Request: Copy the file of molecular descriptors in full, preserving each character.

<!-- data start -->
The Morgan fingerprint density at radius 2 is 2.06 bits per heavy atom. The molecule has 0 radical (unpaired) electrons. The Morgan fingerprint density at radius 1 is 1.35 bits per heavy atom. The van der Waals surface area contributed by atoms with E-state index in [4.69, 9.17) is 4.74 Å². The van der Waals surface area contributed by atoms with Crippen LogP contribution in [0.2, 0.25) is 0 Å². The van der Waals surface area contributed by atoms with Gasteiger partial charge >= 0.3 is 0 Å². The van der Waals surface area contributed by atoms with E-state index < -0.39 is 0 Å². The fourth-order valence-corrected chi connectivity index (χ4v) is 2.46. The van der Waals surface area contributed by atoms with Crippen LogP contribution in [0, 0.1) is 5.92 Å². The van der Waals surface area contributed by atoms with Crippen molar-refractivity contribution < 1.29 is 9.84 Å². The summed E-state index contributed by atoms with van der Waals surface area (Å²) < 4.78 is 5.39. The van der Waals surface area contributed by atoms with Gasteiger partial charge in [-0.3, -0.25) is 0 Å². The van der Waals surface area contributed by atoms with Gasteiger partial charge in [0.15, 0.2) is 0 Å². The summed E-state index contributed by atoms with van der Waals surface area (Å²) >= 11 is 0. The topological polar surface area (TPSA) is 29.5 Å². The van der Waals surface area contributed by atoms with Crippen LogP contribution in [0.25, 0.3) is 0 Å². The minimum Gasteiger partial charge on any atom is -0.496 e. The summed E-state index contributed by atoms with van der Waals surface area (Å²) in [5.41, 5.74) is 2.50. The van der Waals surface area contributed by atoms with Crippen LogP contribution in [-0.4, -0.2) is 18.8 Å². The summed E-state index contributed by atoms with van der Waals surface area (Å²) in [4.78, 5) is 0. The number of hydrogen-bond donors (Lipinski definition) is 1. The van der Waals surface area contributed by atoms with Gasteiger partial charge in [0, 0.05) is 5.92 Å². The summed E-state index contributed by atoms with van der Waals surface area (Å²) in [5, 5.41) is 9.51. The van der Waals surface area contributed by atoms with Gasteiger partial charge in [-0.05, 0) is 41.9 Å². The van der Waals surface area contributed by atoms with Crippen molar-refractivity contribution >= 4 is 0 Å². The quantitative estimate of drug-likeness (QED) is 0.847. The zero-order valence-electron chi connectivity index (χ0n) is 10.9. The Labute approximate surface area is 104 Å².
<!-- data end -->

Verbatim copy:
The Morgan fingerprint density at radius 2 is 2.06 bits per heavy atom. The molecule has 0 radical (unpaired) electrons. The Morgan fingerprint density at radius 1 is 1.35 bits per heavy atom. The van der Waals surface area contributed by atoms with E-state index in [4.69, 9.17) is 4.74 Å². The van der Waals surface area contributed by atoms with Crippen LogP contribution in [0.2, 0.25) is 0 Å². The van der Waals surface area contributed by atoms with Gasteiger partial charge >= 0.3 is 0 Å². The van der Waals surface area contributed by atoms with E-state index < -0.39 is 0 Å². The fourth-order valence-corrected chi connectivity index (χ4v) is 2.46. The van der Waals surface area contributed by atoms with Crippen LogP contribution in [0, 0.1) is 5.92 Å². The van der Waals surface area contributed by atoms with Crippen molar-refractivity contribution < 1.29 is 9.84 Å². The summed E-state index contributed by atoms with van der Waals surface area (Å²) < 4.78 is 5.39. The van der Waals surface area contributed by atoms with Gasteiger partial charge in [-0.3, -0.25) is 0 Å². The van der Waals surface area contributed by atoms with Gasteiger partial charge in [0.15, 0.2) is 0 Å². The summed E-state index contributed by atoms with van der Waals surface area (Å²) >= 11 is 0. The topological polar surface area (TPSA) is 29.5 Å². The van der Waals surface area contributed by atoms with Crippen LogP contribution in [0.25, 0.3) is 0 Å². The minimum Gasteiger partial charge on any atom is -0.496 e. The summed E-state index contributed by atoms with van der Waals surface area (Å²) in [5.41, 5.74) is 2.50. The van der Waals surface area contributed by atoms with Crippen LogP contribution in [-0.4, -0.2) is 18.8 Å². The summed E-state index contributed by atoms with van der Waals surface area (Å²) in [4.78, 5) is 0. The number of hydrogen-bond donors (Lipinski definition) is 1. The van der Waals surface area contributed by atoms with Gasteiger partial charge in [0, 0.05) is 5.92 Å². The summed E-state index contributed by atoms with van der Waals surface area (Å²) in [5, 5.41) is 9.51. The van der Waals surface area contributed by atoms with Gasteiger partial charge in [-0.05, 0) is 41.9 Å². The van der Waals surface area contributed by atoms with Crippen molar-refractivity contribution >= 4 is 0 Å². The quantitative estimate of drug-likeness (QED) is 0.847. The zero-order valence-electron chi connectivity index (χ0n) is 10.9. The Labute approximate surface area is 104 Å².